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Calendar plot shiny app and dynamic UI

Calendar plot shiny app using dynamic UI.

In my previous post, I created a calendar planner plot using ggplot2. I wanted to take it further and create a shiny app for it. This was more of a shiny learning exercise rather than a purpose-driven app. Specifically, creating dynamic user inputs and retrieving data from these inputs.

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Calendar plot with ggplot2

Creating an availability calendar plot using ggplot2 in R.

So, someone asked me about my summer time availability at work. I realized that my availability was a bit complex and perhaps it was easier to sent a figure/diagram rather than explaining it in 200 words. That’s where I thought of the idea of creating an availability calendar using ggplot2. The idea is to show basically three categories: available, not available and a limited period (where I am not available in person, but can read emails).

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Customising ggplot2

Customising a ggplot2 plot using the theme function.

In this post, we are going to explore how to adjust various ggplot plot elements. What can be adjusted, what they are called and how they can be adjusted.

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Photo calender using R

Create an elegant photo calendar completely using R.

I had this idea of using some of my travel photos to create a photo calendar. I would normally go about it using Adobe Photoshop or Adobe Illustrator. But, that would involve a lot of manual work placing dates and days for each month. I would also like to mark some public holidays and friend’s birthdays. So, I wondered if it might be possible to do it with R. After fiddling about with it over the weekend, I managed to make it work. It went better than I expected. And here I am recreating the calendar using some stock photos. All stock photos are royalty-free from Pexels. For the impatient ones, the whole code and images are available at this Github repository. For detailed guide, keep reading.

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Humanity has never lived in better times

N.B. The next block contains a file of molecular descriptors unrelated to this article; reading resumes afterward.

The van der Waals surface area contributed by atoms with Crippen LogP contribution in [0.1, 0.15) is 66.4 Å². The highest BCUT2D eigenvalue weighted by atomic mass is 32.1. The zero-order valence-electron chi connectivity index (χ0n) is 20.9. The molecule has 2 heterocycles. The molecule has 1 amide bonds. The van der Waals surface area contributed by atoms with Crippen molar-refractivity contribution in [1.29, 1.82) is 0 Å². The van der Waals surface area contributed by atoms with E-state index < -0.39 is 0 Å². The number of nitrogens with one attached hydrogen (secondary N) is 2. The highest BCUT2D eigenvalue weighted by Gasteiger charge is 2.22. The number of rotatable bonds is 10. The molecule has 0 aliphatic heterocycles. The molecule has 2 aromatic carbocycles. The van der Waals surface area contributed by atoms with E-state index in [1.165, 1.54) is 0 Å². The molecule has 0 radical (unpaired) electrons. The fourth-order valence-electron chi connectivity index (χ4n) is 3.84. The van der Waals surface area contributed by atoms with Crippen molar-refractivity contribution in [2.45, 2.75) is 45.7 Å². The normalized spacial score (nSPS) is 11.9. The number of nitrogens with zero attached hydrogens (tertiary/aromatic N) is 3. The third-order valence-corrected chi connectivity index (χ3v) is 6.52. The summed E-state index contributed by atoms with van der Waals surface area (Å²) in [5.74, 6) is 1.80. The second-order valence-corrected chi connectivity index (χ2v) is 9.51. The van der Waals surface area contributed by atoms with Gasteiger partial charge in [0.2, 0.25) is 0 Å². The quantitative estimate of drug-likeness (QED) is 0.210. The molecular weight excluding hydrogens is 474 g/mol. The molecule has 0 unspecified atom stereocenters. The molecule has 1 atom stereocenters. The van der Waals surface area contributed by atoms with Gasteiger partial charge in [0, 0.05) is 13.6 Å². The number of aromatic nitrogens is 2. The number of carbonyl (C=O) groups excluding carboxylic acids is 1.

It is easy to be disillusioned and pessimistic about the world we live in. Bad news seems to be followed by worse news. But humanity has come a long way from the disease-ridden, impoverished, war-torn lives of our fore-fathers. Here we look at a few data-driven graphs to convince ourselves of the progress we have made over time in various aspects of life. Slow progress never makes headlines.

It may seem like the world is descending into total chaos, violence, and destruction. War in Syria, Ukraine, Yemen, Islamic state, migrant crisis, Ebola, plane crashes, earthquakes, tsunamis and what-not. The more news you watch, the more worried you will be. This is because the news outlets tend to focus on spectacularly negative instances. Violence, atrocities, and hatred are thrown into the spotlight and into the lives of common people. With the ever increasing digital connectivity, it is easy to disseminate information and to absorb information at an unprecedented level. Relatively smaller incidents have a larger voice. As said by Ray Kurzwil, “The world isn’t getting worse, our information is getting better”. To appreciate the world we live in, we have to put things into a wider context.

The fact is that humanity has never lived in a better time than now in pretty much every aspect you look at; war, violence, diseases, poverty are all at the lowest it has ever been. Of course, there is still a long way to go, but this is the best it has been since the beginning of humankind. To prove my point, here we evaluate human progress using some real data and simple time-series plots. Most of the data and information was obtained from OurWorldInData.

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